American Painter, Draftsman, Filmmaker, and Printmaker
New York City
Summary of Andy Warhol
Andy Warhol was the most successful and highly paid commercial illustrator in New York even before he began to make art destined for galleries. Nevertheless, his screenprinted images of Marilyn Monroe, soup cans, and sensational newspaper stories, quickly became synonymous with Pop art. He emerged from the poverty and obscurity of an Eastern European immigrant family in Pittsburgh, to become a charismatic magnet for bohemian New York, and to ultimately find a place in the circles of High Society. For many his ascent echoes one of Pop art's ambitions, to bring popular styles and subjects into the exclusive salons of high art. His crowning achievement was the elevation of his own persona to the level of a popular icon, representing a new kind of fame and celebrity for a fine artist.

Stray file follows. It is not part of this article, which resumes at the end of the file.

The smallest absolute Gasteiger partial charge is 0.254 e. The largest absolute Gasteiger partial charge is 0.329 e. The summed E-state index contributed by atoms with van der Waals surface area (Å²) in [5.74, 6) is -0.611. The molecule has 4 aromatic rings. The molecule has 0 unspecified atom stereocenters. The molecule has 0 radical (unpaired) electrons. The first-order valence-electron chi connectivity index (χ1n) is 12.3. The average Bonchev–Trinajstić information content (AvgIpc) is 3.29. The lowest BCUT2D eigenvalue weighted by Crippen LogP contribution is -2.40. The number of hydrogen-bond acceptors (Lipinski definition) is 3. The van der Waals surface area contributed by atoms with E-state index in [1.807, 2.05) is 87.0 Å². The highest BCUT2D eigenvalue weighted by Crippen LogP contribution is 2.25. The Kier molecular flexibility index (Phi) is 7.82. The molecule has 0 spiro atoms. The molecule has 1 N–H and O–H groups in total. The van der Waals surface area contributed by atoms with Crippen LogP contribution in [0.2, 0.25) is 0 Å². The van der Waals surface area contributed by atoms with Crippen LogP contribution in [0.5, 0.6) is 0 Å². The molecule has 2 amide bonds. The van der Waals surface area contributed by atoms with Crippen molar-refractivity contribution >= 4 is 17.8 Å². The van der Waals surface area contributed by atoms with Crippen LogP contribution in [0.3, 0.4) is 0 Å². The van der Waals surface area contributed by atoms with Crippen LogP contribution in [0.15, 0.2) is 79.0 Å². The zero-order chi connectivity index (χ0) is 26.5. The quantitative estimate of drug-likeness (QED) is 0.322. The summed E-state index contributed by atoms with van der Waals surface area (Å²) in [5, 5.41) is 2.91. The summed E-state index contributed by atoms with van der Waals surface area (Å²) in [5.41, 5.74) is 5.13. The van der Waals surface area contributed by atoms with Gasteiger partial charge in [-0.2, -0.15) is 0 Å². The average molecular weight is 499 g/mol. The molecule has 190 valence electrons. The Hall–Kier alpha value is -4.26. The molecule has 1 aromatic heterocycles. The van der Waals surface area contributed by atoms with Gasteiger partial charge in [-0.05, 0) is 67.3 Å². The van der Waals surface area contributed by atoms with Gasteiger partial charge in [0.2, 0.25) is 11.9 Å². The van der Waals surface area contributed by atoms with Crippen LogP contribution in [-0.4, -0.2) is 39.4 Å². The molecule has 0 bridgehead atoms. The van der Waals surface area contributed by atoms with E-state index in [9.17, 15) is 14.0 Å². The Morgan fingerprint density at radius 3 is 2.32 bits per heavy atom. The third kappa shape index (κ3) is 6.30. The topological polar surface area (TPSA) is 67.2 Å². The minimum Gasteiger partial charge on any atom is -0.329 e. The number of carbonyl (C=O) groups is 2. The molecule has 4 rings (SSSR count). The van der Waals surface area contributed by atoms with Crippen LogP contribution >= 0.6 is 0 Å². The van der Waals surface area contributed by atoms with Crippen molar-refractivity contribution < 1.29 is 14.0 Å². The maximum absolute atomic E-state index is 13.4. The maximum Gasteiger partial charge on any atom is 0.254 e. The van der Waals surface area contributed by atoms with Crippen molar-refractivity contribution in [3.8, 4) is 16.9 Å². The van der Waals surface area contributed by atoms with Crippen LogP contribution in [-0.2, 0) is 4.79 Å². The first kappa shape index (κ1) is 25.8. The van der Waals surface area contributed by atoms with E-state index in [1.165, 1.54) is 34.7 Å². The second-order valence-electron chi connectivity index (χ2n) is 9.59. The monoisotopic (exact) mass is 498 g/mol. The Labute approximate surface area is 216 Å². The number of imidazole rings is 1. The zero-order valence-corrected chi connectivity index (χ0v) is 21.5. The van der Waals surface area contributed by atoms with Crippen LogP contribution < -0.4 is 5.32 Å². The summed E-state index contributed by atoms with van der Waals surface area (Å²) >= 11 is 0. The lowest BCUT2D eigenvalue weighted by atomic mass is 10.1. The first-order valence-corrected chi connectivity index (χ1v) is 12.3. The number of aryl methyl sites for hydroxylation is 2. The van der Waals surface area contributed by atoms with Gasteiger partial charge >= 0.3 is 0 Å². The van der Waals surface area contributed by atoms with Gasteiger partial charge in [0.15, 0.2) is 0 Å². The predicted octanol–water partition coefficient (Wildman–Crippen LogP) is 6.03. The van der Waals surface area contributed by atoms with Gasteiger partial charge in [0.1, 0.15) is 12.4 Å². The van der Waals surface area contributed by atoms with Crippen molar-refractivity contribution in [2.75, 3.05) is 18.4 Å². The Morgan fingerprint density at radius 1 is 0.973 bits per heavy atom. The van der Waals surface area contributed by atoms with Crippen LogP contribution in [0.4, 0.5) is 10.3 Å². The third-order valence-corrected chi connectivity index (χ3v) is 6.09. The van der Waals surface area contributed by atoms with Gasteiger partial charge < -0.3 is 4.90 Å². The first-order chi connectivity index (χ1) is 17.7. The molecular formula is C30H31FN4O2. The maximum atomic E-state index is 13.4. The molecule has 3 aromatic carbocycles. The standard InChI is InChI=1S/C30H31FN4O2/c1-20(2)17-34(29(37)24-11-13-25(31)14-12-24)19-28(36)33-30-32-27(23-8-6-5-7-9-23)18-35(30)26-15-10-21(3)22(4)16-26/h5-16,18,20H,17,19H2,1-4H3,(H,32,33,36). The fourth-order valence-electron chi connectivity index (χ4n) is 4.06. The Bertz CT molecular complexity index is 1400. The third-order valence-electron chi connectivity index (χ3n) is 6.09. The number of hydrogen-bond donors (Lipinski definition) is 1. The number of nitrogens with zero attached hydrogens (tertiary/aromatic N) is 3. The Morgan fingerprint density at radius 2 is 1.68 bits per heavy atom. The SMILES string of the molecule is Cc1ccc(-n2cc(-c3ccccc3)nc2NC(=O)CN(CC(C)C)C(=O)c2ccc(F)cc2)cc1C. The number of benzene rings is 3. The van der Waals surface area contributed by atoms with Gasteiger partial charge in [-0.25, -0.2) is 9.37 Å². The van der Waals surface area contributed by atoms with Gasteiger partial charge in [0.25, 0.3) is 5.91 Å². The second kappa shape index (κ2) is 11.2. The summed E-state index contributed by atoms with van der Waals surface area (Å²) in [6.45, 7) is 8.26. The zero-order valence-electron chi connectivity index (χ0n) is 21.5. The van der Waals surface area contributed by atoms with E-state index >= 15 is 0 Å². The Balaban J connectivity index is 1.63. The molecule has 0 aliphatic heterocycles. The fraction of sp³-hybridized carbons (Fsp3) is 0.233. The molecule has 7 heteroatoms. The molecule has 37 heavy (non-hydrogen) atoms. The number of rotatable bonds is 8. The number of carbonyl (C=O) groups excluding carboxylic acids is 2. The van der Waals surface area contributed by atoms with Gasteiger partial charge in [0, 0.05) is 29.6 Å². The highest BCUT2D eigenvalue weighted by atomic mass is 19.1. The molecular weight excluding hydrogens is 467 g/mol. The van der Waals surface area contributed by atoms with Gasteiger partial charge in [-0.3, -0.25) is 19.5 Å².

- Warhol's early commercial illustration has recently been acclaimed as the arena in which he first learned to manipulate popular tastes. His drawings were often comic, decorative, and whimsical, and their tone is entirely different from the cold and impersonal mood of his Pop art.
- Much debate still surrounds the iconic screenprinted images with which Warhol established his reputation as a Pop artist in the early 1960s. Some view his Death and Disaster series, and his Marilyn pictures, as frank expressions of his sorrow at public events. Others view them as some of the first expressions of 'compassion fatigue' - the way the public loses the ability to sympathize with events from which they feel removed. Still others think of his pictures as screens - placed between us and horrifying events - which attempt to register and process shock.
- Although artists had drawn on popular culture throughout the 20th century, Pop art marked an important new stage in the breakdown between high and low art forms. Warhol's paintings from the early 1960s were important in pioneering these developments, but it is arguable that the diverse activities of his later years were just as influential in expanding the implications of Pop art into other spheres, and further eroding the borders between the worlds of high art and popular culture.